FEMA to replace Sandy-damaged boilers in public housing developments
The federal government will front the city $100 million to pay for new boilers at dozens of public housing developments damaged by Superstorm Sandy.
The federal government will front the city $100 millionto pay for new boilers at dozens of public housing developments damaged by Superstorm Sandy.
On Sunday, Mayor Bill de Blasio and Sen. Chuck Schumer announced that the Federal Emergency Management Agency would pay for 110 boiler replacements in New York City Housing Authoritybuildings, with work scheduled to begin later this year.
Many of the boilers in NYCHA properties were irreparably damaged after Sandy flooded basements around the city, leaving hundreds of New Yorkers in the cold for two winters now.
"They're not asking for something crazy, something unreasonable," Schumer said of the afflicted tenants. "They're asking for the most basic of necessities."
More than a year since Sandy devastated New York City, the city's public housing tenants have struggled to keep warm despite the city's Housing Authority reportedly spending $56 million on 24 temporary boilers alone this past winter alone.
Last month, the City Council's public housing committee held its inaugural hearing at the Carey Gardens houses, one of at least 16 NYCHA developments without a permanent boiler system.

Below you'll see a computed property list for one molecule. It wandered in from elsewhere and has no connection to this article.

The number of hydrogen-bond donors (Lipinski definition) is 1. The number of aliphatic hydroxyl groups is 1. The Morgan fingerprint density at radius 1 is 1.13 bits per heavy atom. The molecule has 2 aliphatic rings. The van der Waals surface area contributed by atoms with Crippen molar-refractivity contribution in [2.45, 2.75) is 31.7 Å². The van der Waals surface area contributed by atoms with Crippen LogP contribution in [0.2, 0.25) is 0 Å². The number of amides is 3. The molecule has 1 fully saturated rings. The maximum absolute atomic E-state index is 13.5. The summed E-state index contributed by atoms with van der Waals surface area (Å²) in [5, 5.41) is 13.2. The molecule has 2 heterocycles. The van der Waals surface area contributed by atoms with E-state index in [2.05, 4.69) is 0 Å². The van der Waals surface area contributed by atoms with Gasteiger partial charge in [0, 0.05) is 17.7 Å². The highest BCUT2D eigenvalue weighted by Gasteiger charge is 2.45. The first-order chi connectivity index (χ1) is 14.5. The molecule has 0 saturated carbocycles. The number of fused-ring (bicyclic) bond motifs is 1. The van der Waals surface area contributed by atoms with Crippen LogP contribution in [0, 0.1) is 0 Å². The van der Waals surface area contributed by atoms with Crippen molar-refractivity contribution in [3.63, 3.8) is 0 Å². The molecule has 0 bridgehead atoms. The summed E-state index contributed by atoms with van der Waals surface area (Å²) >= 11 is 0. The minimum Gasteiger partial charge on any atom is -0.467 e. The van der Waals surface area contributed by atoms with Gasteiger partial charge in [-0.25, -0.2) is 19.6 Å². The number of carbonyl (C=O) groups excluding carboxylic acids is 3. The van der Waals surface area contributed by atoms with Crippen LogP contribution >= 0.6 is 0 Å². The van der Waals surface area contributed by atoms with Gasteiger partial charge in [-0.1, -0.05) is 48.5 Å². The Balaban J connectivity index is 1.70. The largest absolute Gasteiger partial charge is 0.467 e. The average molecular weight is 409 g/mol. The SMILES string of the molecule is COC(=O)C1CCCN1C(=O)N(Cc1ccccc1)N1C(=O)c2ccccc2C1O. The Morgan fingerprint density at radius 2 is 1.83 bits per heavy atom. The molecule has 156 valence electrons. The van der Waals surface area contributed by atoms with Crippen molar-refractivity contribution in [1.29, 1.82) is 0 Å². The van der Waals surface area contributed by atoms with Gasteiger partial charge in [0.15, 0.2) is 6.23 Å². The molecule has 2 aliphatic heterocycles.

"Less than a month ago, NYCHA testified that it would take two additional heating seasons to replace the temporary boilers installed after Superstorm Sandy," said the committee's chair Councilman Ritchie Torres in a statement Sunday. "This decision will bring critical resources to bear on addressing the most basic needs of public housing residents who continue to struggle seventeen months after Sandy."
Councilman Donovan Richards, who represents a section of the Rockaways, Queens hit hard by Sandy offered equal praise.
"For far too long residents have had to endure poor air quality and cold water in one of the harshest winters," Richards said in a statement, "and we are happy to know that this administration heard the cries of the City Council and responded immediately."
De Blasio said he saw the agreement with the federal government as an investment that would pay off for not just public housing residents but all New Yorkers.
"A lot of the taxpayers' money will be saved because we’ll be making serious solutions," the mayor said at the announcement, "not just Band-Aids."
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